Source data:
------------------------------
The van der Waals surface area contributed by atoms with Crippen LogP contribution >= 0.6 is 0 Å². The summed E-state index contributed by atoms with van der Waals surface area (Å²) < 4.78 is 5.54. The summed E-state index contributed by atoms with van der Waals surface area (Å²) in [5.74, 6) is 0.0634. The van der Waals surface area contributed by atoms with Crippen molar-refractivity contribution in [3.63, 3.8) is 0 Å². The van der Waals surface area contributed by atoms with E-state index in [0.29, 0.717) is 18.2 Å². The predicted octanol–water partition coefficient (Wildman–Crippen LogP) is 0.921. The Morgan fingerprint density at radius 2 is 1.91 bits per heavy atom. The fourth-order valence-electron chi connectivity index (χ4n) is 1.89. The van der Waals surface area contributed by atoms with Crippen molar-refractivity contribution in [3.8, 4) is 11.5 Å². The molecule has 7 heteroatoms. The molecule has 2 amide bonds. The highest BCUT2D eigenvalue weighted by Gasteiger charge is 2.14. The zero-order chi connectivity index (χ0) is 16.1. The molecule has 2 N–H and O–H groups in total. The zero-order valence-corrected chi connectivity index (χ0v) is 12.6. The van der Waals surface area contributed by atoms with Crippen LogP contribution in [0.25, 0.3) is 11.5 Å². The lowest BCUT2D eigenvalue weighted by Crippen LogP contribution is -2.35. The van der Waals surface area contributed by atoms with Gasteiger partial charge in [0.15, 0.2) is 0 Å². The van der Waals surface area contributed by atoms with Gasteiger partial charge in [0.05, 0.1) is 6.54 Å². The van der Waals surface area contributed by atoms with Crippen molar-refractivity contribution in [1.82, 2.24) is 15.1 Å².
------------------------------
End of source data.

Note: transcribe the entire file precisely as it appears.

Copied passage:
The van der Waals surface area contributed by atoms with Crippen LogP contribution >= 0.6 is 0 Å². The summed E-state index contributed by atoms with van der Waals surface area (Å²) < 4.78 is 5.54. The summed E-state index contributed by atoms with van der Waals surface area (Å²) in [5.74, 6) is 0.0634. The van der Waals surface area contributed by atoms with Crippen molar-refractivity contribution in [3.63, 3.8) is 0 Å². The van der Waals surface area contributed by atoms with E-state index in [0.29, 0.717) is 18.2 Å². The predicted octanol–water partition coefficient (Wildman–Crippen LogP) is 0.921. The Morgan fingerprint density at radius 2 is 1.91 bits per heavy atom. The fourth-order valence-electron chi connectivity index (χ4n) is 1.89. The van der Waals surface area contributed by atoms with Crippen molar-refractivity contribution in [3.8, 4) is 11.5 Å². The molecule has 7 heteroatoms. The molecule has 2 amide bonds. The highest BCUT2D eigenvalue weighted by Gasteiger charge is 2.14. The zero-order chi connectivity index (χ0) is 16.1. The molecule has 2 N–H and O–H groups in total. The zero-order valence-corrected chi connectivity index (χ0v) is 12.6. The van der Waals surface area contributed by atoms with Crippen LogP contribution in [0.25, 0.3) is 11.5 Å². The lowest BCUT2D eigenvalue weighted by Crippen LogP contribution is -2.35. The van der Waals surface area contributed by atoms with Gasteiger partial charge in [0.15, 0.2) is 0 Å². The van der Waals surface area contributed by atoms with Gasteiger partial charge in [0.05, 0.1) is 6.54 Å². The van der Waals surface area contributed by atoms with Crippen molar-refractivity contribution in [1.82, 2.24) is 15.1 Å².